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Affordable Care Act getting more popular?

I wouldn't put too much stock in one poll, but the AP-GfK poll shows support for health-care reform rising from 39 percent in May to 45 percent in June, while opposition fell from 46 percent to 42 percent. There's no obvious reason this should've happened, so I'm inclined to treat it skeptically. But it's also worth noting that on Tuesday, Rep. Dave Camp tried to repeal the theoretically unpopular individual mandate, and his effort failed by 43 votes -- a much larger margin than the bill originally passed by. At this point it looks like Americans and their representatives are inclined to give this thing a chance.

By Ezra Klein  |  June 17, 2010; 10:27 AM ET
Categories:  Health Reform  
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Next: Opportunity knocks, but America probably won't answer

Comments

We can't do anything untill November.

Posted by: obrier2 | June 17, 2010 10:44 AM | Report abuse

Potentially, "Americans and their representatives are inclined to give this thing a chance" to implode of its own accord. The news reported last week in Wonkbook -- that Vermont, in addition to other states, simply had no funds to implement the PPACA and therefore intended to redirect the federal funds to other uses -- is an element of that self-collapse: likewise, Virginia and other states are simply foregoing the federal funds and thereby nullifying the federal regulations (the high-risk pool examples).

Couple those actions with the increased cost estimates released by the CMM, the proposed regulations leaked last week and reported in Saturday's WaPo ("if you like the plan you have you can keep it" [until September, when you'll have to change it]), the failure to enact the DocFix, the failure to enact a budget allocating the start-up costs repeatedly noted by the CBO, the failure to enact a fix to restore funding for the Federal Employee's Health Benefit Program, and the growing public awareness that the regulators now in charge of personal health choices are as qualified and dedicated as the regulators in charge of mining and minerals regulations...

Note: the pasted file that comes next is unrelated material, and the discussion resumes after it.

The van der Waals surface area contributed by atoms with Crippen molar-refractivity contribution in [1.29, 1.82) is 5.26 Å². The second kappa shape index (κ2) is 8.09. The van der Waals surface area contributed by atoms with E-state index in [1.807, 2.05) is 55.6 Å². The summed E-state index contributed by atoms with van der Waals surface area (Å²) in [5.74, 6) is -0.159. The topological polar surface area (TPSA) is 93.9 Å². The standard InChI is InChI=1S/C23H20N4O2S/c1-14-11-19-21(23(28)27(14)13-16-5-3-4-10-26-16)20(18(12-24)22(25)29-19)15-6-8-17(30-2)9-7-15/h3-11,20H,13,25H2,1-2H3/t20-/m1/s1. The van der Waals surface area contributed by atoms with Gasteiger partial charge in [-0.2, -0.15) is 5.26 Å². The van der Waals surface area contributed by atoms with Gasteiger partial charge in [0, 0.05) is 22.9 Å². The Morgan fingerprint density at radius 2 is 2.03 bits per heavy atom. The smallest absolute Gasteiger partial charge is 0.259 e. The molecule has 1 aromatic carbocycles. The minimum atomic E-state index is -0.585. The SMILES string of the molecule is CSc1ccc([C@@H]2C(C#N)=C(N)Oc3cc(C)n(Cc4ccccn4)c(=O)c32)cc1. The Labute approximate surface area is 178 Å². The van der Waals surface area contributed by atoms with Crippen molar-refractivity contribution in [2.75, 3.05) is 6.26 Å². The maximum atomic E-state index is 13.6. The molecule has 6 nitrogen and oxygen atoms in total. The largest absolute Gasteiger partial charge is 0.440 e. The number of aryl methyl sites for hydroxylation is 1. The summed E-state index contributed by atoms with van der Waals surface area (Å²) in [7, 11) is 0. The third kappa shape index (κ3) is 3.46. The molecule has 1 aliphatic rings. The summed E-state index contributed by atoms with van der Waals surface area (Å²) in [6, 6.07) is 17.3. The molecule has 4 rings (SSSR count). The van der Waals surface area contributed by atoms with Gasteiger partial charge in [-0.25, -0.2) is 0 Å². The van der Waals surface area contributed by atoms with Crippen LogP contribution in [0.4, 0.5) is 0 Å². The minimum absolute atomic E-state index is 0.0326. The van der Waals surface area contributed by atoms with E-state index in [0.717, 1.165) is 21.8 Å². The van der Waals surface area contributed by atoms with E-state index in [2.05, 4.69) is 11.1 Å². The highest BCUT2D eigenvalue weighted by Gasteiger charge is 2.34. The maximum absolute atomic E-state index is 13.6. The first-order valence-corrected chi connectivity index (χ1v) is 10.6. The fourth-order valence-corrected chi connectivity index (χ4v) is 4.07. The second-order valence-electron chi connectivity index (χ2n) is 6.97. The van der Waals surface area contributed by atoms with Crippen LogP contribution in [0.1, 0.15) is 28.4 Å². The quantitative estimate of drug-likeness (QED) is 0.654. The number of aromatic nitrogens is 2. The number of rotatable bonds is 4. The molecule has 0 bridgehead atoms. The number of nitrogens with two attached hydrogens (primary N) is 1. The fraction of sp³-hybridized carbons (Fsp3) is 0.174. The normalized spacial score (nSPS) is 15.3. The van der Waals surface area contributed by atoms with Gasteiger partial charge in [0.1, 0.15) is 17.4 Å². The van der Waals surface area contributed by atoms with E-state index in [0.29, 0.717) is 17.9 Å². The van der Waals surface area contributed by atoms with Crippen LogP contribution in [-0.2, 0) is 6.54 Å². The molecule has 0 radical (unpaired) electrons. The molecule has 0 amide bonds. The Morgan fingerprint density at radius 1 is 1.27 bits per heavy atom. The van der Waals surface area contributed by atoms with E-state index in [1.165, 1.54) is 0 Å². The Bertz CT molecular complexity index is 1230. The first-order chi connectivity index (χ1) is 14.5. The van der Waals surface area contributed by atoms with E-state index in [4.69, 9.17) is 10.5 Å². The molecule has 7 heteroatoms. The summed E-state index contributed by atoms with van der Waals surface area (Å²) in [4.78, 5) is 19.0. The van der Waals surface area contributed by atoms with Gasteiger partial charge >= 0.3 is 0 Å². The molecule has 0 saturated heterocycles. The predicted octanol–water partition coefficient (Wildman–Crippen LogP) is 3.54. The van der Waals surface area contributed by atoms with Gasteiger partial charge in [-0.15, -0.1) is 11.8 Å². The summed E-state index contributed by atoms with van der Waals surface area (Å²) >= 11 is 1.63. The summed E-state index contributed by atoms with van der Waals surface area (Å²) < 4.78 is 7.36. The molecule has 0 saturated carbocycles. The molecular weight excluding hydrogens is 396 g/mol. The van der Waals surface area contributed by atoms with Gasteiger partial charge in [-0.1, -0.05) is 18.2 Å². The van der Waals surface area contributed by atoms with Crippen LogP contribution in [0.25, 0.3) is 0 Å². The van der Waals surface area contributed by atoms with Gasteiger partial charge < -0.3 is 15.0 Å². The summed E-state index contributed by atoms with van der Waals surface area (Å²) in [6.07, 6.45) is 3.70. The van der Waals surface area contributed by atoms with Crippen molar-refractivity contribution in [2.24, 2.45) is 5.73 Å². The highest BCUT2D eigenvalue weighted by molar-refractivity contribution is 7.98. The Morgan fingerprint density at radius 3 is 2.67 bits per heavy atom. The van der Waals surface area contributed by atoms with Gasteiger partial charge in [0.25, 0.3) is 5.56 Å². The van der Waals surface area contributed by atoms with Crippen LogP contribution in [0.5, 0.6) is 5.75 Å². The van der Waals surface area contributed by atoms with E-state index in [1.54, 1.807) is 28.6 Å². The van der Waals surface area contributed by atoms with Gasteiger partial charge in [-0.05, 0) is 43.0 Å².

So, refraining from advocacy of direct repeal may simply be a prudently lazy course of action: why spend the effort to repeal a statute which simply will not work?

The only real reason to advocate immediate repeal is financial -- repeal might help prevent American from following the path of the now-insolvent European health systems. As noted elsewhere in WaPo today, few folks are still calling for Greek- or or French-style health care systems: for that matter, most liberal propaganda outlets have refrained from noting that the French themselves have now decided to raise the retirement age in an effort to trim socialist entitlement costs.

Posted by: rmgregory | June 17, 2010 10:52 AM | Report abuse


"There's no obvious reason this should've happened, so I'm inclined to treat it skeptically."

rebates are in the mail baby! To old people! old people who vote in record numbers!

http://www.healthreform.gov/forums/blog/donut_hole_rebate.html

Posted by: ThomasEN | June 17, 2010 12:44 PM | Report abuse

"The only real reason to advocate immediate repeal is financial -- repeal might help prevent American from following the path of the now-insolvent European health systems. As noted elsewhere in WaPo today, few folks are still calling for Greek- or or French-style health care systems"

Actually if you read the graph in Ezra's next posting you'll find that financially we could save a lot of money by moving closer to European style systems. But why let facts and figures get in the way of talking points written by those who did nothing to restrain health care costs when they had a chance?

Posted by: mkarns | June 17, 2010 3:28 PM | Report abuse

Considering the facts about HCR get worse by the day, I too would take that poll with a gain of salt. Yes 250 bribes in the mail will help a bit. The fact is every day the news about this bill gets worse and worse. Most recently, 51% of all private health plans WILL have to change to meet government regulations. In othere words, you CANT keep the health care you currently have. And as the plans change, yes they will get MORE expensive or even get dropped. If they get dropped, well guess what, GOVT EXCHANGE TIME. More people on the govt exchange means hight costs.

The drip drip drip of bad news will eventually kill this monstrosity.

Posted by: vrbjunk | June 19, 2010 9:11 AM | Report abuse

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